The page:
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## Demos: capacitor separation with distance

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Title: Demos: capacitor separation with distance

1
Lecture 3
• Demos capacitor separation with distance
• Introduce dielectrics (foam,glass) and see the
voltage decrease as the capacitance increases.

2
Electrical Sensors
• Employ electrical principles to detect phenomena.
• May use changes in one or more of
• Electric charges, fields and potential
• Capacitance
• Magnetism and inductance

3
Some elementary electrical sensors
Thermocouple
Thermistor
Variable Capacitor
4
Review of Electrostatics
• In order to understand how we can best design
electrical sensors, we need to understand the
physics behind their operation.
• The essential physical property measured by
electrical sensors is the electric field.

5
Electric Charges, Fields and Potential
Basics Unlike sign charges attract, like sign
charges repel
Coulombs Law a force acts between two point
charges, according to
The electric field is the force per unit charge
How do we calculate the electric field?
6
Electric Field and Gausss Law
We calculate the electric field using Gausss
Law. It states that
Seems very abstract, but is really useful
7
Point or Spherical charge
What is the field around a point charge (e.g. an
electron)? The electric field is everywhere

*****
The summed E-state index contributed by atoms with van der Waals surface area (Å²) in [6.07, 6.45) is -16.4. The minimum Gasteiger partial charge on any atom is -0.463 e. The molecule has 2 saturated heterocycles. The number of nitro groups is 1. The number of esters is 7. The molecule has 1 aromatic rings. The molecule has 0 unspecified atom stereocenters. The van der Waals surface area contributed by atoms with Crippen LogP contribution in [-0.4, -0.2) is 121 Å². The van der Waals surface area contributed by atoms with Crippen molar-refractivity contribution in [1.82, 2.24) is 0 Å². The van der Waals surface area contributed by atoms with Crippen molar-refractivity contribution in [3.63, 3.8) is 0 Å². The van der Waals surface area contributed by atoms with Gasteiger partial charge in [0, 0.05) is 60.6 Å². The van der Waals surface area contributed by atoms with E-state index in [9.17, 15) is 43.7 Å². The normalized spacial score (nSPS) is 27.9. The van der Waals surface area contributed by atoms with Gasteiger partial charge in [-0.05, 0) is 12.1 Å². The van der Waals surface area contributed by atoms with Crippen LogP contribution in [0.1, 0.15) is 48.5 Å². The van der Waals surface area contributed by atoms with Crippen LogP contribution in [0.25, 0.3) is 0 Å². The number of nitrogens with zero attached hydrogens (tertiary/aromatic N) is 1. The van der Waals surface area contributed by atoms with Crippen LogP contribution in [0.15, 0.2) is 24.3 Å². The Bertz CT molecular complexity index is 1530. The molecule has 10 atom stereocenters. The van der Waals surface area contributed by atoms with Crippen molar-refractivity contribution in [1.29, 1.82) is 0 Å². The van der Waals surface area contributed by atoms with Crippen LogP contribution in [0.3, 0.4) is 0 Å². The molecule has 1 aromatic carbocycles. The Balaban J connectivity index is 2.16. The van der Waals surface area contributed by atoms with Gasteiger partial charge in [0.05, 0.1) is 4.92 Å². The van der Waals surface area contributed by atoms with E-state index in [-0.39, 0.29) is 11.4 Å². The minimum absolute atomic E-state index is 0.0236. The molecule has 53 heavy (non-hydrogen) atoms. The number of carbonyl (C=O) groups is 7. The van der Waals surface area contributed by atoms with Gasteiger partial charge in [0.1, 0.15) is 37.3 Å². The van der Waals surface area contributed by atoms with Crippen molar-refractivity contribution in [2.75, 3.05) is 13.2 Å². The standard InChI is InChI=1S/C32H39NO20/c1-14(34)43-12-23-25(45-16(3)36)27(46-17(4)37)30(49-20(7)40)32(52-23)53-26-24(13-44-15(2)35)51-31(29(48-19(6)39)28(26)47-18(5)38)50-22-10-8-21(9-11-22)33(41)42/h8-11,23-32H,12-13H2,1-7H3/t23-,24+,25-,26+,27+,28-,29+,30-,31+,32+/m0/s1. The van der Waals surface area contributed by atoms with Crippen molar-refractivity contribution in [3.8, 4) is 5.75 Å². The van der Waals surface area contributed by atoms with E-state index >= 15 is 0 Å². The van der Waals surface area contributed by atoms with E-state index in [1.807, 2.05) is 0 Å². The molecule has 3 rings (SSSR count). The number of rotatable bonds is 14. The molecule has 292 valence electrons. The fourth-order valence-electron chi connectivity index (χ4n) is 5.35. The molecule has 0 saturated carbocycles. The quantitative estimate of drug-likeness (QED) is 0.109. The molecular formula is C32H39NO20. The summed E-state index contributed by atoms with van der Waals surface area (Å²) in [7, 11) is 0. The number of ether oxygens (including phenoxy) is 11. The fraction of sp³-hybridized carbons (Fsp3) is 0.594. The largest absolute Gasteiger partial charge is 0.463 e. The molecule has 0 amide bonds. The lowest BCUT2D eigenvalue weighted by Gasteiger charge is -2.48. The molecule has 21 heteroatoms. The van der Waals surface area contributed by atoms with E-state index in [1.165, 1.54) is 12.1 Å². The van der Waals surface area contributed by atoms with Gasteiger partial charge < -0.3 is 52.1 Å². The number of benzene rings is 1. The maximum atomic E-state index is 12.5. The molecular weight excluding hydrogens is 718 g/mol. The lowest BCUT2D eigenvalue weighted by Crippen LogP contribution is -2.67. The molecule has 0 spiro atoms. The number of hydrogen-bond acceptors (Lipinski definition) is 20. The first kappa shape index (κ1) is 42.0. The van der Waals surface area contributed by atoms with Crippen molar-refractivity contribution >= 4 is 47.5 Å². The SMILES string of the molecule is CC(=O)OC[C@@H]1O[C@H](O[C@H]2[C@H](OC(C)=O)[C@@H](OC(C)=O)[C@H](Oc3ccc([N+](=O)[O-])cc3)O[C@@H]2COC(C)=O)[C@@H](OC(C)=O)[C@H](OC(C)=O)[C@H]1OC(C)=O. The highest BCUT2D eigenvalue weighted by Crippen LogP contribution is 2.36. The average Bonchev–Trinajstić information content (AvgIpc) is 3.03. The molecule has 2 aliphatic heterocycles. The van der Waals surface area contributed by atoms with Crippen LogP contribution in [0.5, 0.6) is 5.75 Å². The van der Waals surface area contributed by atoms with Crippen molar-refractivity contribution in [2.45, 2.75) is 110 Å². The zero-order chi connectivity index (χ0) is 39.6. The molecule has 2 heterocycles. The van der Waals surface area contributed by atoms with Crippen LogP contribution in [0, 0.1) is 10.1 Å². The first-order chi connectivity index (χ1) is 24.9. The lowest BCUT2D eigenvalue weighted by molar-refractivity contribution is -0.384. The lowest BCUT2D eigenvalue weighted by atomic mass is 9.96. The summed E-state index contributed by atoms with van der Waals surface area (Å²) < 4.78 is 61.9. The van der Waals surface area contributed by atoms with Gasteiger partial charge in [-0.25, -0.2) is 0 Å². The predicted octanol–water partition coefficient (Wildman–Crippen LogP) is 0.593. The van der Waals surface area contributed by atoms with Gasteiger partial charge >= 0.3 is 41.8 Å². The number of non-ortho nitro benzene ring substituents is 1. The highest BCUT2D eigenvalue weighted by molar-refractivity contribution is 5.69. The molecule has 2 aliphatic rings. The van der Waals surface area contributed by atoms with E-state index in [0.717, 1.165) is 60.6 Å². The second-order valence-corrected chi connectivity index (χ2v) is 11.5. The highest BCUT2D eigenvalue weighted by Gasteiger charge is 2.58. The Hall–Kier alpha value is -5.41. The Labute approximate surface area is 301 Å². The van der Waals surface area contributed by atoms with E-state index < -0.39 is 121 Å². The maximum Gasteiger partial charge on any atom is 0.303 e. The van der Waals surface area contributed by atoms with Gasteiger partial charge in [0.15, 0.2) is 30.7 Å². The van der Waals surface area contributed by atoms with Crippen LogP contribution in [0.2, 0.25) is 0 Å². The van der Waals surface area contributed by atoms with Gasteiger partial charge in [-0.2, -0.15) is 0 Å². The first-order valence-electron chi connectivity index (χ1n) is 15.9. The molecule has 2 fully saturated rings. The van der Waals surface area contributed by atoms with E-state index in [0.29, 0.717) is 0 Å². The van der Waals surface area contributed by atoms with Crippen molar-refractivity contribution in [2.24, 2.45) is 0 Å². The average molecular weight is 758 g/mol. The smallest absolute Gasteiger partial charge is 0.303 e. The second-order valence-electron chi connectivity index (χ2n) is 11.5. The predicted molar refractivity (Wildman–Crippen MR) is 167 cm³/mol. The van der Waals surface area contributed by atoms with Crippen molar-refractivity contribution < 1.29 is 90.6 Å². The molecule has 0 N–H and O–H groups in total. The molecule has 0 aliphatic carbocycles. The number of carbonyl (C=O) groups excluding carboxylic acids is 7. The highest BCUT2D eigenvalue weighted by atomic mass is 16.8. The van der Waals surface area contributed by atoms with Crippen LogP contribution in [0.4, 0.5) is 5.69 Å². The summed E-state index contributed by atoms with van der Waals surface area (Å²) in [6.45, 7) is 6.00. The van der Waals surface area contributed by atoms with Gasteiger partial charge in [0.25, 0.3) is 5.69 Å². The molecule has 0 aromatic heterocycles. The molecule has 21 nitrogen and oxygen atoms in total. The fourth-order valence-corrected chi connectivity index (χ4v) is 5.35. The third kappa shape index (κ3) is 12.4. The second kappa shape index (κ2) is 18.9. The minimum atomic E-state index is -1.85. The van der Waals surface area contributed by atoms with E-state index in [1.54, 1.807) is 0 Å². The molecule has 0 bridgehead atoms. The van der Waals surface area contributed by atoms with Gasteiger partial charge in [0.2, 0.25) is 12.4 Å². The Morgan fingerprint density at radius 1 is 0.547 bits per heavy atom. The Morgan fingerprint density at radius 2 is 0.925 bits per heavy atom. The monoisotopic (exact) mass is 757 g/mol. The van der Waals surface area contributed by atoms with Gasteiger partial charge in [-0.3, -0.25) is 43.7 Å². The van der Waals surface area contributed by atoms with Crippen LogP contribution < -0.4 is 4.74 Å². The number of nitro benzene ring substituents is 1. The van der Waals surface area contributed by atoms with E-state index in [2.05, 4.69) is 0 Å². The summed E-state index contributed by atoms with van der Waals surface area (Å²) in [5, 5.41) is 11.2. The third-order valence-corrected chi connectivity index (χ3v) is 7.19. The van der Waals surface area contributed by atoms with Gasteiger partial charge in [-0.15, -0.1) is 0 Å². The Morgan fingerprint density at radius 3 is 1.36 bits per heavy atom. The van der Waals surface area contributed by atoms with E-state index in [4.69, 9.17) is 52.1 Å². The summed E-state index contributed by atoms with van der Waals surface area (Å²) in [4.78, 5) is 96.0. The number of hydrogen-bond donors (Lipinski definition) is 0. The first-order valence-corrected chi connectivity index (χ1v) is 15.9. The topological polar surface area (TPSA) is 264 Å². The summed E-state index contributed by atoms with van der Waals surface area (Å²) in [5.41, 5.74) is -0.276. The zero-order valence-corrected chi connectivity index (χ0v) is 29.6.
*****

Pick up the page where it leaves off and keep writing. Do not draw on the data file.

perpendicular to a spherical surface centred on
the charge.
Electric field vectors
So
Gaussian surface
We recover Coulombs Law! The same is true for any
distribution of charge which is spherically
symmetric (e.g. a biased metal sphere).
8
Line of Charge
For a very long line of charge (eg a wire), the
cylindrical surface has electric field
perpendicular to a cylindrical surface.
So
Where ? linear charge density (Coulombs/meter)
9
Plane of Charge
For a very large flat plane of charge the
electric field is perpendicular to a box
enclosing a segment of the sheet
So
Where ? Charge/Unit area on the surface
10
Electric Dipole
• An electric dipole is two equal and opposite
charges Q separated by a distance d.
• The electric field a long way from the pair is
• p Q d is the Electric Dipole moment
• p is a measure of the strength of the field
generated by the dipole.

11
Electrocardiogram
• Works by measuring changes in electric field as
heart pumps
• Heart can be modeled as a rotating dipole
• Electrodes are placed at several positions on
the body and the change in voltage measured with
time

12
Electrocardiogram
• Interior of Heart muscle cells negatively charged
at rest
• Called polarisation
• K ions leak out, leaving interior ve
• Depolarisation occurs just proir to contraction
• Na ions enter cells
• Occurs in waves across the heart
• Re-polarisation restores ve charge in interior

- - - - -
• - -
• -

Polarisation
Depolarisation
13
Electrocardiogram